1984[edit]

1985[edit]

  • March 11: Mikhail Gorbachev becomes leader of the Soviet Union.
  • August 6: Coinciding with the 40th anniversary of the atomic bombing of Hiroshima and Nagasaki, the Soviet Union begins what it has announced is a 5-month unilateral moratorium on the testing of nuclear weapons. The Reagan administration dismisses the dramatic move as nothing more than propaganda and refuses to follow suit. Gorbachev declares several extensions, but the United States fails to reciprocate, and the moratorium comes to an end on February 5, 1987.
  • November 21: Reagan and Gorbachev meet for the first time at a summit in Geneva, Switzerland, where they agree to two (later three) more summits.

1986[edit]

  • February 13: France launches Operation Epervier (Sparrowhawk) in an effort to repulse the Libyan invasion of Chad.
  • February 25: The People Power Revolution takes place in the Philippines, overthrowing Ferdinand Marcos, dictator since 1965. First female president, Corazon Aquino
  • April 15: U.S. planes bomb Libya in Operation El Dorado Canyon.
  • April 26: Chernobyl disaster: A Soviet nuclear power plant in the Ukraine explodes, resulting in the worst nuclear power plant accident in history.
  • October 11–12: Reykjavik Summit: A breakthrough in nuclear arms control.
  • October 17: Ronald Reagan signs into law an act of Congress approving $100 million of military and "humanitarian" aid for the Contras.
  • November 3: Iran-Contra affair: The Reagan administration publicly announces that it has been selling arms to Iran in exchange for hostages and illegally transferring the profits to the Contra rebels in Nicaragua.

1987[edit]

  • January 16: Natives within the Party who oppose his policies of economic redevelopment (Perestroika). It is Gorbachev's hope that through initiatives of openness, debate and participation, that the Soviet people will support Perestroika.
  • June 12: During a visit to Berlin, Germany, U.S. President Ronald Reagan famously challenges Soviet Premier Mikhail Gorbachev in a speech: "Mr. Gorbachev, tear down this wall!" (The Berlin Wall).
  • September 10: The Battle of Cuito Cuanavale, Angola begins and further intensifies the South African Border War.
  • November 18: After nearly a year of hearings into the Iran-Contra scandal, the Joint Congressional Investigating Committee issues its final report. It concludes that the scandal, involving a complicated plan whereby some of the funds from secret weapons sales to Iran were used to finance the Contra war against the Sandinista government in Nicaragua, was one in which the administration of Ronald Reagan exhibited "secrecy, deception, and disdain for the law."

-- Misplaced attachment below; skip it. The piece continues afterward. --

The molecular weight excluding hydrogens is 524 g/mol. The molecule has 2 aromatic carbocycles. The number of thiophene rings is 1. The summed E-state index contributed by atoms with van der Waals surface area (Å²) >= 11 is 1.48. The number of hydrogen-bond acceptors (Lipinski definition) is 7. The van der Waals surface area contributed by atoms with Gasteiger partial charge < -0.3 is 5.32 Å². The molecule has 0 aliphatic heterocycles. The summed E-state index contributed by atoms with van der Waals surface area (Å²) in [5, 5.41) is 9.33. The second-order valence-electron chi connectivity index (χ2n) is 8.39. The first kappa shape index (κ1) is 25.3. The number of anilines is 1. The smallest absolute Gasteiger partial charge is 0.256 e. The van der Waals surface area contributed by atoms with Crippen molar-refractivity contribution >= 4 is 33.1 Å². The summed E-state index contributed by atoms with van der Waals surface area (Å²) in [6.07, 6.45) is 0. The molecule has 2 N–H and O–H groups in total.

• December 8: The Intermediate-Range Nuclear Forces Treaty is signed in Washington, D.C. by U.S. President Ronald Reagan and Soviet leader Mikhail Gorbachev. Some later claim this was the official end of the Cold War. Gorbachev agrees to START I treaty.

1988[edit]

  • May 11: Kim Philby (Harold Adrian Russell Philby), the high-ranking U.K. intelligence officer who defected to the Soviet Union, dies in Moscow.
  • May 15: The Soviets begin withdrawing from Afghanistan.
  • May 29-June 1: Reagan and Gorbachev meet in Moscow. INF Treaty ratified. When asked if he still believes that the Soviet Union is still an evil empire, Reagan replies he was talking about "another time, another era."
  • December 22: South Africa withdraws from South West Africa (Namibia).
  • February 22: Incident: U.S.S. Yorktown (CG-48) and U.S.S. Caron (DD-970) are rammed off the Crimean Peninsula after entering Soviet territorial waters.
  • November 6: Soviet scientist and well-known human rights activist Andrei Sakharov begins a two-week visit to the United States.
  • December 7: Gorbachev announces in a speech to the United Nations General Assembly that the Soviet Union will no longer militarily interfere with Eastern Europe.

1989[edit]

1990s[edit]

1990[edit]

1991[edit]

See also[edit]

References[edit]

  1. ^ "Milestones: 1937–1945 / The Potsdam Conference, 1945". U.S. Department of State Office of the Historian. Retrieved 2014-05-18. 
  2. ^ "Stalin's Speeches to Voters - 1946". Marx2mao. Retrieved 17 February 2014. 
  3. ^ "The Long Telegram". John Dclare. 22 February 1946. Retrieved 17 February 2014. 
  4. ^ "Novikov telegram". CUNY. Retrieved 17 February 2014. 
  5. ^ s:Korean Armistice Agreement
  6. ^ a b National Vigilance Park (The Shootdown of Flight 60528) NSA/CSS, 12 January 2009, Retrieved 10 March 2011
  7. ^ Carlson, Peter (2009), K Blows Top: A Cold War Comic Interlude Starring Nikita Khurshchev, America's Most Unlikely Tourist, PublicAffairs, ISBN 978-1-58648-497-2
  8. ^ Accords ending hostilities in Indo-China (Geneva, 20 July 1954) CVCE. Retrieved 17 February 2014.
  9. ^ From the Shadows, Pg. 146. Google Books. Retrieved July 28, 2011. 
  10. ^ "United Nations Commission on Human Rights, Geneva, 1982. U.S. delegation - P.L. 97-157". 96 Stat. 16. U.S. Government Printing Office. Retrieved 19 December 2013. 
  11. ^ Peters, Gerhard; Woolley, John T. "Ronald Reagan: "Statement on Signing a Bill Concerning Human Rights in the Soviet Union ," March 22, 1982". The American Presidency Project. University of California - Santa Barbara. Retrieved 19 December 2013. 

External links[edit]